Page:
Grant Woods offers advice on hunting mature bucks
It’s a different world deer hunters live in these days.
That’s what Grant Woods believes, in at least one sense. Creator of GrowingDeerTV.com, Woods hunts all over the country.
One change is evident everywhere he goes.
“When I was a boy, growing up in Missouri, the only food plot was Granny’s garden or some farmer’s field. No one was planting just for deer,” Woods said.
Lots of people do these days, of course.
That has its positives, Woods said. All those calories spread across the landscape produce more big deer, for one.
And they potentially can show up everywhere.
“It’s never about genetics,” Woods said. “It’s always about quality food and allowing your deer to get old enough to express their potential.”
The downside to food plots, if it can be called that, is too many hunters believe the only way to see and kill deer is to hunt over one, Woods added.
“And that’s just not true,” he said.
Woods said deer, as a species, need four things: food, water, cover and security. They can find it in all kind of places, from agricultural settings to big timber areas like those that exist where he lives in southern Missouri.
And hunters who pay attention to some specifics can find and kill them.
“There’s nothing magical about it,” Woods said.
For starters, he hunts hardest when bucks are most likely to naturally be moving. And that’s not the rut.
“Everybody says ‘I want to hunt the rut, I want to hunt the rut.’ I would much rather hunt the pre-rut,” Woods said.
“The rut is when most does are receptive. And when a buck gets with a doe, he’s going to tend her or keep her in cover for 24 to 36 hours. He’s not moving. But the pre-rut, when not many girls are ready to go to the prom yet, all the bucks are cruising, trying to find a date.”
And that’s when hunters can get them.
Woods compares big whitetails to Navy SEALs. They’re nearly invincible on their home turf.
Only when actively patrolling are they at risk, he said.
“It’s the same with mature bucks. When they’re moving, they’re out of their bedding area, that’s when they’re vulnerable,” Woods said.
So that’s when he chases them, looking for bottlenecks and funnels that direct deer to certain pathways.
He also pays attention to weather.
No one would mow the lawn in a fur coat when it’s 80 degrees outside, he said. Likewise, whitetails don’t like to move too much when it’s hotter than normal. So he hunts cold fronts early in the season.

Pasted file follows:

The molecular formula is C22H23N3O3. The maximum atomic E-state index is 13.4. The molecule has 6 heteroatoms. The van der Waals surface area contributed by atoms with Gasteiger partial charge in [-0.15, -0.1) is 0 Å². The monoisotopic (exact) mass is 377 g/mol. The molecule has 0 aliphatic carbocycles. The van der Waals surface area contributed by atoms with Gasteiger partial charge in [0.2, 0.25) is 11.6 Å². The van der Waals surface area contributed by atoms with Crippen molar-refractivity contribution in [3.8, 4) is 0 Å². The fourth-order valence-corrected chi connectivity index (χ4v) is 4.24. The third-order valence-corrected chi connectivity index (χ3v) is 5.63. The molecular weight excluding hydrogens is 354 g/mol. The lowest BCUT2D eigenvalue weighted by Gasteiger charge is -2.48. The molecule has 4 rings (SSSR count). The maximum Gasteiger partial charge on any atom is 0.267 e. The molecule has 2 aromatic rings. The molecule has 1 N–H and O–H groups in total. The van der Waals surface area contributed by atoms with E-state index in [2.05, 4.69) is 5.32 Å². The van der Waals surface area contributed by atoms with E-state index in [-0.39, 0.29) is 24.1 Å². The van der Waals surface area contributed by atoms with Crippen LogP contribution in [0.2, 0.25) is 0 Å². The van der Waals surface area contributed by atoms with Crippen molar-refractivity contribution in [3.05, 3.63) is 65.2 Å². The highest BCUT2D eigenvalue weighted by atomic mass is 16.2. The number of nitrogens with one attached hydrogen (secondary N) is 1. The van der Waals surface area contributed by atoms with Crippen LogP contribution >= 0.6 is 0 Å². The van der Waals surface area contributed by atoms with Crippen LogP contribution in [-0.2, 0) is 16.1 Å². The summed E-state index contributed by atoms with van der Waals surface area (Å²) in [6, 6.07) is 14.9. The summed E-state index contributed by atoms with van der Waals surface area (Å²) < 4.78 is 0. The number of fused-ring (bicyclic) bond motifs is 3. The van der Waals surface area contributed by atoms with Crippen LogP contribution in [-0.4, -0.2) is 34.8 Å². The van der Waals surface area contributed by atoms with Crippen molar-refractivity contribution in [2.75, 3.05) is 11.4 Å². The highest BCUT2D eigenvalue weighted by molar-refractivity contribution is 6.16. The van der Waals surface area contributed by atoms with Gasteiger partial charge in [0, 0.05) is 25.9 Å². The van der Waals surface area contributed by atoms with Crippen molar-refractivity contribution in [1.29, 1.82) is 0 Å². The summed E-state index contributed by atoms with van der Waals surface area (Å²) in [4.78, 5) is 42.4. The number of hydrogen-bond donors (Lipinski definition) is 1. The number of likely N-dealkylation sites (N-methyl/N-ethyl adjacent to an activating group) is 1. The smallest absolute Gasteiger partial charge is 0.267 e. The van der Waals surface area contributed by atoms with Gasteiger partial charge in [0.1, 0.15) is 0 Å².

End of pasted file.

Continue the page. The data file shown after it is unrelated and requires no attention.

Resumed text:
Using the same reasoning, he hunts warming trends later in the season.
“I’m going to be out on that stand the first day a warm front comes through. Those deer are going to be feeding like crazy,” Woods said.
He specifically targets “short cover” then. That’s where deer go to soak up the sun’s radiant energy.
“They don’t want to be laying under deep, dark trees when the sun can’t get to them. They want to be in tall grass or brush or something where the wind is above them but the sun can get down to them,” Woods said.
He also keeps an eye on food sources. In all big timber country, like the land he owns, whitetails focus on natural foods, like acorns.
But not all acorns are created equal.
White oak acorns are sweeter than red oak acorns, which contain more tannic acid, he said. They also fall before red oak acorns.
So he hunts white oaks early in the year, red oaks later.
He also moves from one stand of white oaks to another as needed.
White oak acorns on the ground will sprout if there’s enough rain, Woods said. That makes them unpalatable to deer.
“So when that happens, switch your stand to a white oak with a lot of nuts still in the tree,” Woods said. “That’s a big point.”
Always, no matter what time of year he’s hunting, the weather or the food, Woods plays the wind. But he does it different than some.
“I want to approach my hunting stand and hunt not with the wind right up my nose. Because it’s perfectly in my favor, it’s perfectly against a mature deer,” Woods said.
He prefers a 45-degree angle crosswind.
“So in that situation, with a crosswind, I’m almost getting busted, and the deer is almost totally comfortable. They don’t know a predator is there,” Woods said.
Hunting as he does never guarantees an opportunity to kill a deer, especially a big buck, he said.
But hunters who find a spot offering food, water, cover and security — or better yet, the one place in that spot where one or more of that attributes is in short supply — just might fill their tag.
Food plot or no food plot.
“Because we know survival is the No. 1 motivation for deer,” Woods said. “Not food, not the rut, survival.”
Grant Woods on using a grunt tube
Sometimes Grant Woods waits for bucks to come to him, Often, though, he entices them to come to him.
Using one particular item.
“A grunt call (https://adventures.everybodyshops.com/calling-whitetails-successfully/ ) is one of the best tools I can take in the woods any time of year,” Woods said.
He likes a particular type of grunt call. And that’s not one that promises to sound like “the big old stud buck” of the woods.
He believes such calls are too intimidating.
“If you’re at the prom, and Betty Lou is dancing with the biggest guy in the school, are you going to go up there and ask if you can cut in? No, probably not, unless you’re an idiot,” Woods said.
“But if a freshman has a varsity cheerleader, and you’re a senior, you’re probably going to say, ‘Sorry junior, I’m cutting in.’”
Deer often react the same way, he said. So he prefers a grunt call that gives off a higher pitched sound at a slower cadence.
“I want to sound like a 2-year-old buck. And a wimpy 2-year-old at that,” Woods said.